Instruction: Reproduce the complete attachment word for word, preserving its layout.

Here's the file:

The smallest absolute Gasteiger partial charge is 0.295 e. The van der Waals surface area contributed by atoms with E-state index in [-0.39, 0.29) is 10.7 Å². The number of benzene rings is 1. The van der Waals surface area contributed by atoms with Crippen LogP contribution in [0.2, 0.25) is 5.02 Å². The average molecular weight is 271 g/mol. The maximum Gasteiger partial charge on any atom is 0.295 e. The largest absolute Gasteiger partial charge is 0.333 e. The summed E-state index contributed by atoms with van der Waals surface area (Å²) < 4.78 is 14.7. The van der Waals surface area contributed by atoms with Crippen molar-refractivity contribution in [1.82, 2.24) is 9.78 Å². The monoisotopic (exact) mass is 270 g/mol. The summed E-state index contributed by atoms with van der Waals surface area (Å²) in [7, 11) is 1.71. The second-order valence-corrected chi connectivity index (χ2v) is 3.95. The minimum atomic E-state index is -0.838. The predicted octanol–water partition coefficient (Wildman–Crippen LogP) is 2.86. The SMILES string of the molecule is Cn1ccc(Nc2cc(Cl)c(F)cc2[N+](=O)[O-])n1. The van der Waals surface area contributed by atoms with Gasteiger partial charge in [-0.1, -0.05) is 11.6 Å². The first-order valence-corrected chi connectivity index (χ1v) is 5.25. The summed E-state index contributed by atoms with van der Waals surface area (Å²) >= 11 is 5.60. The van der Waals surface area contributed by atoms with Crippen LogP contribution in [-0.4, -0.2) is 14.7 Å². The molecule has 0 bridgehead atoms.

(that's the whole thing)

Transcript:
The smallest absolute Gasteiger partial charge is 0.295 e. The van der Waals surface area contributed by atoms with E-state index in [-0.39, 0.29) is 10.7 Å². The number of benzene rings is 1. The van der Waals surface area contributed by atoms with Crippen LogP contribution in [0.2, 0.25) is 5.02 Å². The average molecular weight is 271 g/mol. The maximum Gasteiger partial charge on any atom is 0.295 e. The largest absolute Gasteiger partial charge is 0.333 e. The summed E-state index contributed by atoms with van der Waals surface area (Å²) < 4.78 is 14.7. The van der Waals surface area contributed by atoms with Crippen molar-refractivity contribution in [1.82, 2.24) is 9.78 Å². The monoisotopic (exact) mass is 270 g/mol. The summed E-state index contributed by atoms with van der Waals surface area (Å²) in [7, 11) is 1.71. The second-order valence-corrected chi connectivity index (χ2v) is 3.95. The minimum atomic E-state index is -0.838. The predicted octanol–water partition coefficient (Wildman–Crippen LogP) is 2.86. The SMILES string of the molecule is Cn1ccc(Nc2cc(Cl)c(F)cc2[N+](=O)[O-])n1. The van der Waals surface area contributed by atoms with Gasteiger partial charge in [-0.1, -0.05) is 11.6 Å². The first-order valence-corrected chi connectivity index (χ1v) is 5.25. The summed E-state index contributed by atoms with van der Waals surface area (Å²) >= 11 is 5.60. The van der Waals surface area contributed by atoms with Crippen LogP contribution in [-0.4, -0.2) is 14.7 Å². The molecule has 0 bridgehead atoms.